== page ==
As a 90-year-old grandmother, Pauline McKee tries to maintain a sweet disposition.
When she played a penny slot machine that told her she had won more than $41 million, the Antioch woman remained pretty calm. "That was nice," she said, recalling her reaction. "Very nice."
And when she learned on Friday that the Iowa Supreme Court ruled the casino does not have to pay her the big bucks, McKee took it stoically.
Instead, she won a mere $1.85 on the bet.
"I had my doubts from the start, because that's a lot of money for a penny machine," she said. "I was hoping to help my children out financially, but it wasn't meant to be."
The court ruled that the Isle Casino Hotel in Waterloo, Iowa, does not have to pay McKee the $41.8 million she thought she had won in 2011 while playing the "Miss Kitty" slot machine.
The machine gave her a 185-credit win and declared on the screen, "The reels have rolled your way! Bonus Award $41,797,550.16."
But the court sided with the casino and said the game's rules capped jackpots at $10,000 and didn't allow bonuses. The court said the message about the bonus award was a "gratuitous promise" the casino didn't have to honor.
McKee said she is a widow who lives on Social Security, can't see well and is a grandmother of 13. She had been at the casino during a family reunion.
McKee sued to try to collect the prize after a state investigation concluded the bonus award wasn't valid and resulted from a software error.
The ruling noted the casino paid McKee the $1.85 she was owed, and gave her a free hotel room that night.
McKee said she still plays the slots occasionally — but not at Isle Casino. "They didn't give me anything except what I had on the machine," McKee said. "If they're not going to give me any money at all, that's terrible."
The casino could have been forced into bankruptcy if it had gone the other way, said one of its attorneys, Stacey Cormican. A $41 million payout would amount to about half of the gross revenue the casino generated last year.
Cormican said the ruling will ensure fairness in Iowa's large gambling industry.
"Casinos are required to post rules and follow those rules. If either the patrons or casinos could change the rules in the middle of the game, it would be absolutely chaos," she said.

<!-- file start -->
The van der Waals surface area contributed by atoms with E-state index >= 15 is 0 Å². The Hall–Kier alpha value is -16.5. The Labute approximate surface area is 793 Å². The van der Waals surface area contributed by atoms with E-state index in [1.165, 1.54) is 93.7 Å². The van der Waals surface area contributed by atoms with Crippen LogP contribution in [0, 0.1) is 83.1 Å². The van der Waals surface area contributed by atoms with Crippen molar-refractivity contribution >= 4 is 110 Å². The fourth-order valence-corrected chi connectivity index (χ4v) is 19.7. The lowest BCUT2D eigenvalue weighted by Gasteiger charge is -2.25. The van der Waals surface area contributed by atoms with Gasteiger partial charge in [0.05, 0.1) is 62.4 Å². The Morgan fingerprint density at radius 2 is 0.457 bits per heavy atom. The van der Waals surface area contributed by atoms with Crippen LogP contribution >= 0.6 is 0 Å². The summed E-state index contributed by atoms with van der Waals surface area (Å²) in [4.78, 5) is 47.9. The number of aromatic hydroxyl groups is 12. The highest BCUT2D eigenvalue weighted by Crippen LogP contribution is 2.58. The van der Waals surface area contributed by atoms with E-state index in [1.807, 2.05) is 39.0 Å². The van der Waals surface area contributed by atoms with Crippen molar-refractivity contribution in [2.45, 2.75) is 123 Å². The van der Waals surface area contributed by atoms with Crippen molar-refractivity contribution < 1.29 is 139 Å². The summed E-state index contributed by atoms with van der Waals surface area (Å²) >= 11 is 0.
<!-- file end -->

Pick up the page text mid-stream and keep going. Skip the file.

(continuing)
She said such computer glitches are rare.
According to the lawsuit McKee filed against the casino, here's what happened on the night of the disputed winnings:
McKee's daughter had invited her to sit down next to her to play the "Miss Kitty" slot machine.
At one point after playing 25 cents, the machine's video screen indicated her win was 185 credits, or $1.85. But it also displayed a notice of a "bonus award" of almost $41.8 million.
McKee and her daughter summoned an attendant, and an employee opened the slot machine's main door to clean the central processor. The supervisor photographed the display, and a slot technician restarted the game.
The supervisor said she had to make a few phone calls and gave McKee a $10 card to play other games while she waited. The supervisor paid McKee $18.10 she had won overall on the machine up to that point, said the casino was looking into the machine and told McKee she would get a free hotel room that night.
The next day, the casino's vice president and general manager called the situation "unusual" and compensated McKee's family for additional hotel rooms they used. McKee was told the casino had contacted the Iowa Racing and Gaming Commission and that the machine would be secured and studied.
The Gaming Commission conducted its own investigation through a testing laboratory, which concluded that the machine's hardware erroneously awarded the bonus, the suit said.
The manufacturer of the game, Aristocrat Technologies, had previously issued a bulletin that the game might show an erroneous bonus, with a recommendation to casinos to disable the bonus option.
The court ruling states that by playing, McKee entered a binding contract governed by rules and a pay table which could be displayed on the machine by pressing a button on the slot machine. A sign posted on the front of the machine also states, "Malfunction voids all pays and plays."
The rules made no mention of any bonus, so therefore the court, in an opinion written by Justice Edward Mansfield, concluded that McKee was entitled only to the $1.85. The decision upheld a lower court's granting of summary judgment to dismiss the case.
"Any message appearing on the screen indicating the patron would receive a $41 million bonus was a gratuitous promise and the casino's failure to pay it could not be challenged as a breach of contract," Mansfield wrote in a ruling that dismissed a lawsuit filed by McKee seeking the payout.
McKee's argument that the casino had an implied contract with customers to pay whatever the slot machines said "is contrary to precedent and general contract principles," he added.
The ruling followed similar decisions by other courts, such as a Mississippi Supreme Court ruling that a gambler was limited to the $8,000 maximum payout in the rules, rather than the $1 million bonus displayed on a game's screen.
In other cases, the courts have ruled in favor of gamblers if a bonus was provided for in the rules, or when a casino changed the rules after the game was played.